What is in this article?:
- Hearing puts spotlight on FSA operations, farm programs
- FSA operations
- House subcommittee hearing focuses on disaster programs, delivery to farmers.
- FSA Administrator reports on SURE, computer system upgrades, and budgets.
Disaster programs and Farm Service Agency performance were scrutinized during a Wednesday morning hearing of the House Subcommittee on General Farm Commodities and Risk Management. Part of the House’s ongoing audit of farm programs, the latest hearing hit on the FSA’s manner of checking a farmer’s eligibility for programs, the updating of antiquated FSA computer equipment and the time it takes for SURE payments to reach the farm.
While farmers “do the hard work of producing our food, we have to do our part to support them,” said Oklahoma Rep. Frank Lucas, Chairman of the House Agriculture Committee. “Without a safety net, a few bad seasons can put a farm out of business. When we lose that source of production, we don’t usually get it back.”
“When I talk to farmers and ranchers, I hear a constant refrain: we’re not asking for a handout; we just need a floor in place for when the bottom drops out.
“That’s what crop insurance and Title I programs provide: a floor, a safety net for food production.”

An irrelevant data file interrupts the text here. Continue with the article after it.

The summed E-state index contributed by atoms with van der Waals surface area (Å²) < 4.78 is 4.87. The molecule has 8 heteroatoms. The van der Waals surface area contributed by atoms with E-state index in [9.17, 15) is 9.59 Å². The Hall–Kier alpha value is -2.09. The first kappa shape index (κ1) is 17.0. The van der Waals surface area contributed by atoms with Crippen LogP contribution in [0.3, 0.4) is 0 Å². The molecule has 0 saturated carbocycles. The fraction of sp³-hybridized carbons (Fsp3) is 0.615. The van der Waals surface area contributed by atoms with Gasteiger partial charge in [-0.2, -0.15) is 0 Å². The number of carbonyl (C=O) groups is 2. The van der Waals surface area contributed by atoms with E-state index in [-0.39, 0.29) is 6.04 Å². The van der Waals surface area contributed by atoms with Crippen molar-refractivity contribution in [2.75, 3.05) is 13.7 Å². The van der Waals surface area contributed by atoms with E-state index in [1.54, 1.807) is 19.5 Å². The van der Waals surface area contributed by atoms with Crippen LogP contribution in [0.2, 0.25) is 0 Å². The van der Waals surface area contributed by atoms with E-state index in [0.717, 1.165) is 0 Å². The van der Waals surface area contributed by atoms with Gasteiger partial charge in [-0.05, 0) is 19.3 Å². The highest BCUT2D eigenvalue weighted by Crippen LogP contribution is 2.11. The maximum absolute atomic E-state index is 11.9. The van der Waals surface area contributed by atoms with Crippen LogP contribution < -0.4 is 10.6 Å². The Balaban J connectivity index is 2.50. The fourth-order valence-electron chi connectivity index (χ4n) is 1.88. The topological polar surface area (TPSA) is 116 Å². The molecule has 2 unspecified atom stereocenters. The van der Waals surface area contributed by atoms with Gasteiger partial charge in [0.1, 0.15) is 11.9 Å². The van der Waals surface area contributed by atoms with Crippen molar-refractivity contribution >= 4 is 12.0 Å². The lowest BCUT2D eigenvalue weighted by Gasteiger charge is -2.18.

Showing how the programs matter in reality, Lucas spoke on the severe, ongoing drought in the Southwest and how wheat planting this fall is threatened. Due to this, disaster sign-ups are inevitable and any fixes to streamline the payment process need to be done quickly.
Further, those complaining about the “enormous” expense of such protections for farmers are misguided, said Lucas. “The costs of losing food production surely outweigh the costs of a safety net. Especially when you consider that many Title 1 programs don’t kick in until prices fall below a set trigger.”
With so many of his fellow legislators deriding almost any government spending, the agriculture community may take some solace in Lucas’ claim that “there aren’t enormous savings to be found from cutting farm programs. They comprise less than one-half of one percent of the federal budget. That’s only 50 cents out of every 100 dollars.”